Latest Publications

Putting Royal Assent in Doubt?

The parliamentary authorities have taken the view that because the Supreme Court has quashed the prorogation of Parliament, everything else done by the Royal Commission in the morning of 10 September has been quashed as well. Accordingly, both the Speaker of the House of Commons and the Lord Speaker have indicated that Royal Assent for the Restoration and Renewal Bill would need to be signified again. This paper argues that the Speakers have wrongly understood the Supreme Court’s judgment in this respect.

The unconstitutionality of the Supreme Court’s prorogation judgment

The Supreme Court’s judgment in Miller/Cherry [2019] UKSC 41 holds that Parliamentary sovereignty needs to be judicially protected against the power of the Government to prorogue Parliament. But the Judgment itself undercuts the genuine sovereignty of Parliament by evading a statutory prohibition – art. 9 of the Bill of Rights 1689 – on judicial questioning of proceedings in Parliament.This was wholly unjustified by law.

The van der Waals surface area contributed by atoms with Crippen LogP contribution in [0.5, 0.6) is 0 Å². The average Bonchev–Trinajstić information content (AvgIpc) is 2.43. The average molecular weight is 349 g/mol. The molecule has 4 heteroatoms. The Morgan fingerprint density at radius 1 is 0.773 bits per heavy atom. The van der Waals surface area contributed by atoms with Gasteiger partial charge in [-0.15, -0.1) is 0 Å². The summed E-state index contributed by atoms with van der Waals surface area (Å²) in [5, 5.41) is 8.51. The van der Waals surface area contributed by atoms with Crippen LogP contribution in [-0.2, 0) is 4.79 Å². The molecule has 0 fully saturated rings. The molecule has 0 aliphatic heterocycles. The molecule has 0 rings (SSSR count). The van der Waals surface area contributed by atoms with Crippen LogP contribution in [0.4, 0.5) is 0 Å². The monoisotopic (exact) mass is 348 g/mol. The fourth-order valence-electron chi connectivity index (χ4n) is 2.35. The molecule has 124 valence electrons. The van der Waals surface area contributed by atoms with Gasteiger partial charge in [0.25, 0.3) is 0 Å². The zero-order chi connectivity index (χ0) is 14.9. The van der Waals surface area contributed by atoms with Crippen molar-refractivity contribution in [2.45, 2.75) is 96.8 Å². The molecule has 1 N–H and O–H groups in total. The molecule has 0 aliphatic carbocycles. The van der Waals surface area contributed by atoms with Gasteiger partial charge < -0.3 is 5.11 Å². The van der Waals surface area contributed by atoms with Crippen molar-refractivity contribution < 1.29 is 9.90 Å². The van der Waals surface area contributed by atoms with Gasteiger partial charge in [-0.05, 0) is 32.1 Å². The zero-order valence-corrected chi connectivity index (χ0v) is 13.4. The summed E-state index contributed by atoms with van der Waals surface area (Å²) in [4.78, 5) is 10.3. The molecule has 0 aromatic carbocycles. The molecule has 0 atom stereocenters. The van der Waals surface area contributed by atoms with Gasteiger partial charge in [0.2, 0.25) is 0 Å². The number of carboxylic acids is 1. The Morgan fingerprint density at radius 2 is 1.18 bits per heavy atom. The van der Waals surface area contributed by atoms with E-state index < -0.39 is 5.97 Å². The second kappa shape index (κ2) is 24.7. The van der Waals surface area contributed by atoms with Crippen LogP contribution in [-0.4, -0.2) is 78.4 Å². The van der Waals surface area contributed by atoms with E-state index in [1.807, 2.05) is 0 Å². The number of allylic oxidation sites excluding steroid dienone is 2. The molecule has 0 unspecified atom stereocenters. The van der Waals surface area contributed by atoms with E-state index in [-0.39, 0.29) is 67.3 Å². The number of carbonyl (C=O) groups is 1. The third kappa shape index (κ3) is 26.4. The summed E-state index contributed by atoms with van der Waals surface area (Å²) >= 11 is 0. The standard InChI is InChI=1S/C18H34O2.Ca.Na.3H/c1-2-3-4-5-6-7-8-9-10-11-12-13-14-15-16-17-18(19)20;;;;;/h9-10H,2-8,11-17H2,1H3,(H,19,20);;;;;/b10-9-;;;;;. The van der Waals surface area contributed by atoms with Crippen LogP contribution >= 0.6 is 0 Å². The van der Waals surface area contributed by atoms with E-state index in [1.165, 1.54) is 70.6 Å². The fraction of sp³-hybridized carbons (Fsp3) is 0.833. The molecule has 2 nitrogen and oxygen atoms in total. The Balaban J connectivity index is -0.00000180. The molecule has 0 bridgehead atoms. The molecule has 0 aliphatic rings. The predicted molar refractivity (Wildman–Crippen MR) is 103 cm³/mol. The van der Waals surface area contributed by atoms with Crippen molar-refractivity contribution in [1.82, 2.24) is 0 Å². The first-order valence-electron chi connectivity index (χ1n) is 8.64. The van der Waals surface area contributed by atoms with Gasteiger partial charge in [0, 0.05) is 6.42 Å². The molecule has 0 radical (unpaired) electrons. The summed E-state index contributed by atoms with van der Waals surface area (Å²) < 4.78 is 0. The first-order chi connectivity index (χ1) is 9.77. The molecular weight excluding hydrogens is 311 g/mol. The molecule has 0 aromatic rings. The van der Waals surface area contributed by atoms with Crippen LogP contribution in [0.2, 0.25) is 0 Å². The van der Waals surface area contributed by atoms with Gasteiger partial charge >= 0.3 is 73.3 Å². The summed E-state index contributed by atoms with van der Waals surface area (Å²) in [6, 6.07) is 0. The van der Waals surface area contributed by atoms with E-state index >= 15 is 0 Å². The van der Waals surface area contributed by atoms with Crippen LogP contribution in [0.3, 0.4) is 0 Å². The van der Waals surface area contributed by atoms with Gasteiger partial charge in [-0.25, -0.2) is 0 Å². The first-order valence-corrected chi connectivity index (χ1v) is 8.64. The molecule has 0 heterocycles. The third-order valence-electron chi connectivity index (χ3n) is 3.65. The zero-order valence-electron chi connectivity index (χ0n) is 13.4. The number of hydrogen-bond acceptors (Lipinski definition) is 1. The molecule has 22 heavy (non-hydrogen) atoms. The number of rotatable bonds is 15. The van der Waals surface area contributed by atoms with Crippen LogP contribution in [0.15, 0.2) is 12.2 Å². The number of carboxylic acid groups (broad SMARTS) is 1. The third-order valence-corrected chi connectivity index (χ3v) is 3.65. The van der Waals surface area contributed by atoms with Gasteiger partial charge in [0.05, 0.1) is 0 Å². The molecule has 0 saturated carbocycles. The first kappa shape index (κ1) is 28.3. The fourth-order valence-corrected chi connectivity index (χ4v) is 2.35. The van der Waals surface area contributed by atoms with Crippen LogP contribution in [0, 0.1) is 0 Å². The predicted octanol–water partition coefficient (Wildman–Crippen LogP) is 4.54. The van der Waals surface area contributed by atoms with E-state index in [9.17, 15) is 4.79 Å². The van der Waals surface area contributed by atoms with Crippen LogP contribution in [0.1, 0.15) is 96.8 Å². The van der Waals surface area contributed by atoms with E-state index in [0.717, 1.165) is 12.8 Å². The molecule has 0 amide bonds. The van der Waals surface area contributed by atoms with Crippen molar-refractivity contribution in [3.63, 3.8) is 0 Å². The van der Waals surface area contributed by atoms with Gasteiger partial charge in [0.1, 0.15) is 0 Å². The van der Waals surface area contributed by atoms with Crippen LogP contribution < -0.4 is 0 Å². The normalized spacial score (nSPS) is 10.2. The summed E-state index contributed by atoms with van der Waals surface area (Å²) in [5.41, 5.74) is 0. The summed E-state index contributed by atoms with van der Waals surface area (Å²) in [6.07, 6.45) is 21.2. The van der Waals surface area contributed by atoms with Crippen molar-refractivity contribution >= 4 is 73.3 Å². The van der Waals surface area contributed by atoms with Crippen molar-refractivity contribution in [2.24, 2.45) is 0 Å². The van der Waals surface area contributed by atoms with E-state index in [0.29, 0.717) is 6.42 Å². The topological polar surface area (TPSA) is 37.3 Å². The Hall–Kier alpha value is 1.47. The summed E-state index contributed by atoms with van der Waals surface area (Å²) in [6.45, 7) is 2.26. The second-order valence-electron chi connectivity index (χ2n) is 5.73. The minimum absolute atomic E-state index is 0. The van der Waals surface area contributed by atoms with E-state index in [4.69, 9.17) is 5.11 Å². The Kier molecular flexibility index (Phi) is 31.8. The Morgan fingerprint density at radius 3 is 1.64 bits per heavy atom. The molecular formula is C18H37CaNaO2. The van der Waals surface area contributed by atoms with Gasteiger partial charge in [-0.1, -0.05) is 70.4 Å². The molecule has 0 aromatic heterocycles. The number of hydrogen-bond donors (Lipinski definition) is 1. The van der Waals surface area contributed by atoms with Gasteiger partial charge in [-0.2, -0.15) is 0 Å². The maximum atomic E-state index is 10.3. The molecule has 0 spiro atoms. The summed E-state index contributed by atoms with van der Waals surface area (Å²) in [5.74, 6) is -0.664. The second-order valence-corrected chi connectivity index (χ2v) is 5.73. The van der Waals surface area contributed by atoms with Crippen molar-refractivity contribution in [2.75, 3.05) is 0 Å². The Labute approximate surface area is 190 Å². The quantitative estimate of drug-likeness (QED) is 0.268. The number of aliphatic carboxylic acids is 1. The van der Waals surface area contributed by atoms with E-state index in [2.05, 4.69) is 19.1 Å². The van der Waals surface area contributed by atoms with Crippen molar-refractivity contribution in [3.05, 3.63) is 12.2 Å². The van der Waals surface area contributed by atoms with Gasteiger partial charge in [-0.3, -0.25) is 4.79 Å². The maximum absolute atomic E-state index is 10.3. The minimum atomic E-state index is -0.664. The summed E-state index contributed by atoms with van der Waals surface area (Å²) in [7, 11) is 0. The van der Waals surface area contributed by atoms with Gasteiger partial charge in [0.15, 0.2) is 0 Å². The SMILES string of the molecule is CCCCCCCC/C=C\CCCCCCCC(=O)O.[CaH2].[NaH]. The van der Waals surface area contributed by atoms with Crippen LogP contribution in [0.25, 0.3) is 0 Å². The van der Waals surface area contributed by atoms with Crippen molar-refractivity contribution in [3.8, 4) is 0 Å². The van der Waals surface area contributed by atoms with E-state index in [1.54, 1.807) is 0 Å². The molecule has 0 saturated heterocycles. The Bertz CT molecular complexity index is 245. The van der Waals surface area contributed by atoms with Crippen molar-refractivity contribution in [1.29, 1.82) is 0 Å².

Parliamentary Sovereignty and the Politics of Prorogation

This paper addresses the question of whether the Supreme Court should rule that the Government’s advice to Her Majesty to prorogue Parliament was unlawful. It argues that the prerogative power to prorogue Parliament is not subject to judicial control. Proroguing Parliament does not flout parliamentary sovereignty; the exercise of the prerogative should be challenged by political action not litigation.

Latest Blogs

Jane Smith: The demise of non-justiciability

Related Content North and south of the Border, the courts at first instance dismissed the Miller/Cherry claims in short order as non-justiciable. Miller proceeded directly to the Supreme Court by virtue of the “leapfrog” procedure. Cherry, however, was appealed to the...

Alison Young: Deftly guarding the constitution

Related Content The Supreme Court’s decision in Miller v Prime Minister and Cherry v The Advocate General is to be welcomed. It demonstrates a delicate balance between law and politics, affirming the Supreme Court’s role as the guardian of the  UK’s constitution.The...

Latest News

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RT @MrPaulStott My article in The Times on the #Prevent Review, William Shawcross and the challenge posed by Islamist and far-right extremism. The status quo is not an option: thetimes.co.uk/artic…